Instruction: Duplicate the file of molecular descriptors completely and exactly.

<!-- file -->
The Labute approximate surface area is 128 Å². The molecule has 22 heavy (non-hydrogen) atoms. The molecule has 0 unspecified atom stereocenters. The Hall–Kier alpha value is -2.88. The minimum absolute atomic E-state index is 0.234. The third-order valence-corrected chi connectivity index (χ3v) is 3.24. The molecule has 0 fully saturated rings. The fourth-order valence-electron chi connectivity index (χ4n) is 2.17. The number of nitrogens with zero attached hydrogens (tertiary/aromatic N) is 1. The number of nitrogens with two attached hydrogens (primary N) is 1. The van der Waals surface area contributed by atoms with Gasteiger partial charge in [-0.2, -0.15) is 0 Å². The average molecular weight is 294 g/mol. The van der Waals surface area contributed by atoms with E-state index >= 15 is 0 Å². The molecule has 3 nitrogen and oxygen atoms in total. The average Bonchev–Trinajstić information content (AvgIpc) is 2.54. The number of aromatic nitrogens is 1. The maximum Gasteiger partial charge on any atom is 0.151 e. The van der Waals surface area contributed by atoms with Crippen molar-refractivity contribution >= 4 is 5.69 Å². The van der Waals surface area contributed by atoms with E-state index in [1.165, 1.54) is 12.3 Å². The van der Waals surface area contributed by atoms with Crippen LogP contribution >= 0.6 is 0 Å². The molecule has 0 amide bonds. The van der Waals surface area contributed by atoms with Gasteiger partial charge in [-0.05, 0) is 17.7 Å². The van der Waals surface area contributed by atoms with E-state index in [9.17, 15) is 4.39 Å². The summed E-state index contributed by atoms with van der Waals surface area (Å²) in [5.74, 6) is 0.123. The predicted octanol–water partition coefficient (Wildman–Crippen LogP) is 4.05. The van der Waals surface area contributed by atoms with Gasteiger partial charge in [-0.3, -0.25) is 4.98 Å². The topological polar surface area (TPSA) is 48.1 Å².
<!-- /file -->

The Labute approximate surface area is 128 Å². The molecule has 22 heavy (non-hydrogen) atoms. The molecule has 0 unspecified atom stereocenters. The Hall–Kier alpha value is -2.88. The minimum absolute atomic E-state index is 0.234. The third-order valence-corrected chi connectivity index (χ3v) is 3.24. The molecule has 0 fully saturated rings. The fourth-order valence-electron chi connectivity index (χ4n) is 2.17. The number of nitrogens with zero attached hydrogens (tertiary/aromatic N) is 1. The number of nitrogens with two attached hydrogens (primary N) is 1. The van der Waals surface area contributed by atoms with Gasteiger partial charge in [-0.2, -0.15) is 0 Å². The average molecular weight is 294 g/mol. The van der Waals surface area contributed by atoms with E-state index >= 15 is 0 Å². The molecule has 3 nitrogen and oxygen atoms in total. The average Bonchev–Trinajstić information content (AvgIpc) is 2.54. The number of aromatic nitrogens is 1. The maximum Gasteiger partial charge on any atom is 0.151 e. The van der Waals surface area contributed by atoms with Crippen molar-refractivity contribution >= 4 is 5.69 Å². The van der Waals surface area contributed by atoms with E-state index in [1.165, 1.54) is 12.3 Å². The van der Waals surface area contributed by atoms with Crippen LogP contribution >= 0.6 is 0 Å². The molecule has 0 amide bonds. The van der Waals surface area contributed by atoms with Gasteiger partial charge in [-0.05, 0) is 17.7 Å². The van der Waals surface area contributed by atoms with E-state index in [9.17, 15) is 4.39 Å². The summed E-state index contributed by atoms with van der Waals surface area (Å²) in [5.74, 6) is 0.123. The predicted octanol–water partition coefficient (Wildman–Crippen LogP) is 4.05. The van der Waals surface area contributed by atoms with Gasteiger partial charge in [-0.3, -0.25) is 4.98 Å². The topological polar surface area (TPSA) is 48.1 Å².